In the past fifty years, digital technology has transformed many aspects of culture, including the production and study of literature. In this course, we’ll think about ways the digital affects the literary by studying three main clusters:
- Literature that anticipates or responds to the rise of digital technology. We’ll read short texts by E.M. Forster, Vannevar Bush, and Jorge Luis Borges that seem to anticipate aspects of digital technology and Internet culture, and then we’ll read three novels from the era of pervasive computing that has developed since the late 1970s: William Gibson’s Neuromancer (1984), M.T. Anderson’s young-adult novel Feed (2002), and G. Willow Wilson’s Alif the Unseen (2012).
- New digitally-enabled literary forms and genres. Especially since the 1980s, authors have been experimenting with ways that digital mediation, computation, interactivity, and multimedia can reshape the reader’s experience of literature. We’ll read, play with, and think about electronic literature, including hypertext novels and digital poetry. We’ll also think about conceptual writing and “uncreative writing,” in which writers redirect language from the Internet for their own purposes.
- Digital methods for studying literature. Since Roberto Busa began digitizing and searching Saint Thomas Aquinas’s corpus of texts in 1946, scholars have been exploring ways computers can help ask traditional questions of literary scholarship better, or ways computers can help ask questions that would not be possible without them. In this class, we’ll read some recent work in the digital humanities. Even more, however, we will do digital humanities.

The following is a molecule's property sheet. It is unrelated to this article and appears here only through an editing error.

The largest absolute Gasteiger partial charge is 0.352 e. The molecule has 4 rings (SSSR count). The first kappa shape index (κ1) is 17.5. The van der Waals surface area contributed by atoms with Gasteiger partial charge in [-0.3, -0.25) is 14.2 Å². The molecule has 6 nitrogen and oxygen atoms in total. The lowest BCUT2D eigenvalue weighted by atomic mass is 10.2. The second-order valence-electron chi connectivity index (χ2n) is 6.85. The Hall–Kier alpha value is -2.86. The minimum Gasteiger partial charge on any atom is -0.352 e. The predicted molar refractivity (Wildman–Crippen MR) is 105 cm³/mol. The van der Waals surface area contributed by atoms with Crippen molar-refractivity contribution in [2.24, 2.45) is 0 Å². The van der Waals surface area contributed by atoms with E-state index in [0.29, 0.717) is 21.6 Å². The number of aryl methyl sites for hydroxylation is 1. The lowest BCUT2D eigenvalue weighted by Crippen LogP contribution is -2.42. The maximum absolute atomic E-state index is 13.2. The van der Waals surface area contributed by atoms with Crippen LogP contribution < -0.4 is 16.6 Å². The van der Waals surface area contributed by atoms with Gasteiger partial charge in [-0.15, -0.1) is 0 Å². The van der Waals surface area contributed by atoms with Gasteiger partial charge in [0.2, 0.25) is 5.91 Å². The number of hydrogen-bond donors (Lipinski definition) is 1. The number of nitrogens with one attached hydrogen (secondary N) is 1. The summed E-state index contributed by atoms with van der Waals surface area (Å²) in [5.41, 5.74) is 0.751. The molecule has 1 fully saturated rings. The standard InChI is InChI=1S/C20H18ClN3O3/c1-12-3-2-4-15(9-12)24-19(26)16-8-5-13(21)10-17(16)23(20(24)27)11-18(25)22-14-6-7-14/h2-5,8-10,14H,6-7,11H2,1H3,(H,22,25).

Some scholars and teachers propose strong distinctions between these three clusters, but I believe that thinking through a variety of ways that digital technologies affect literature and literary studies together will help offer a sense of the overarching possibilities and problems of “the digital” conceived widely.
This course assumes that the digital has changed and will change literature and literary studies in ways we have and have not yet recognized. I also assume the course itself to be a bit experimental–if we find, in the course of the semester, that certain aspects of the course aren’t working, or that one cluster of focus demands more attention than the others, we will collaboratively rethink the remainder of the syllabus and schedule.